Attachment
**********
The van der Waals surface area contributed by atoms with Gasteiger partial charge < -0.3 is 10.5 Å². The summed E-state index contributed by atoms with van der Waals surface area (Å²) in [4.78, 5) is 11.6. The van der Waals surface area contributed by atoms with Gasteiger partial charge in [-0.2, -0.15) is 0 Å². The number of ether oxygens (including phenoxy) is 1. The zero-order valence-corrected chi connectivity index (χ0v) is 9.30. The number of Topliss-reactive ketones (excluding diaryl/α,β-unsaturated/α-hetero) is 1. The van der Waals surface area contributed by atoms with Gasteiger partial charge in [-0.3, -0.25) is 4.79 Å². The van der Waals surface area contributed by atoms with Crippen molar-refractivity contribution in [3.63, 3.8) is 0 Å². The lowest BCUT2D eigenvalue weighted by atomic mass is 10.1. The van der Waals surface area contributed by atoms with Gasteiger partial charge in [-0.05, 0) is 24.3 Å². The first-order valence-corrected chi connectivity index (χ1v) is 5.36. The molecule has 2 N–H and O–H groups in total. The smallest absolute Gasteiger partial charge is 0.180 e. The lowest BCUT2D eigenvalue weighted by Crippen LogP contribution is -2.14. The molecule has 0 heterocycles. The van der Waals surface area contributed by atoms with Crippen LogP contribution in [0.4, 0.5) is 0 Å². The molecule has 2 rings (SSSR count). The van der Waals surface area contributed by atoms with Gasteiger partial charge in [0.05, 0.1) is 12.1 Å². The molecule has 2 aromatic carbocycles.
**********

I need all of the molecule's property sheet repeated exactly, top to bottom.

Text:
The van der Waals surface area contributed by atoms with Gasteiger partial charge < -0.3 is 10.5 Å². The summed E-state index contributed by atoms with van der Waals surface area (Å²) in [4.78, 5) is 11.6. The van der Waals surface area contributed by atoms with Gasteiger partial charge in [-0.2, -0.15) is 0 Å². The number of ether oxygens (including phenoxy) is 1. The zero-order valence-corrected chi connectivity index (χ0v) is 9.30. The number of Topliss-reactive ketones (excluding diaryl/α,β-unsaturated/α-hetero) is 1. The van der Waals surface area contributed by atoms with Gasteiger partial charge in [-0.3, -0.25) is 4.79 Å². The van der Waals surface area contributed by atoms with Crippen molar-refractivity contribution in [3.63, 3.8) is 0 Å². The lowest BCUT2D eigenvalue weighted by atomic mass is 10.1. The van der Waals surface area contributed by atoms with Gasteiger partial charge in [-0.05, 0) is 24.3 Å². The first-order valence-corrected chi connectivity index (χ1v) is 5.36. The molecule has 2 N–H and O–H groups in total. The smallest absolute Gasteiger partial charge is 0.180 e. The lowest BCUT2D eigenvalue weighted by Crippen LogP contribution is -2.14. The molecule has 0 heterocycles. The van der Waals surface area contributed by atoms with Crippen LogP contribution in [0.4, 0.5) is 0 Å². The molecule has 2 rings (SSSR count). The van der Waals surface area contributed by atoms with Gasteiger partial charge in [0.05, 0.1) is 12.1 Å². The molecule has 2 aromatic carbocycles.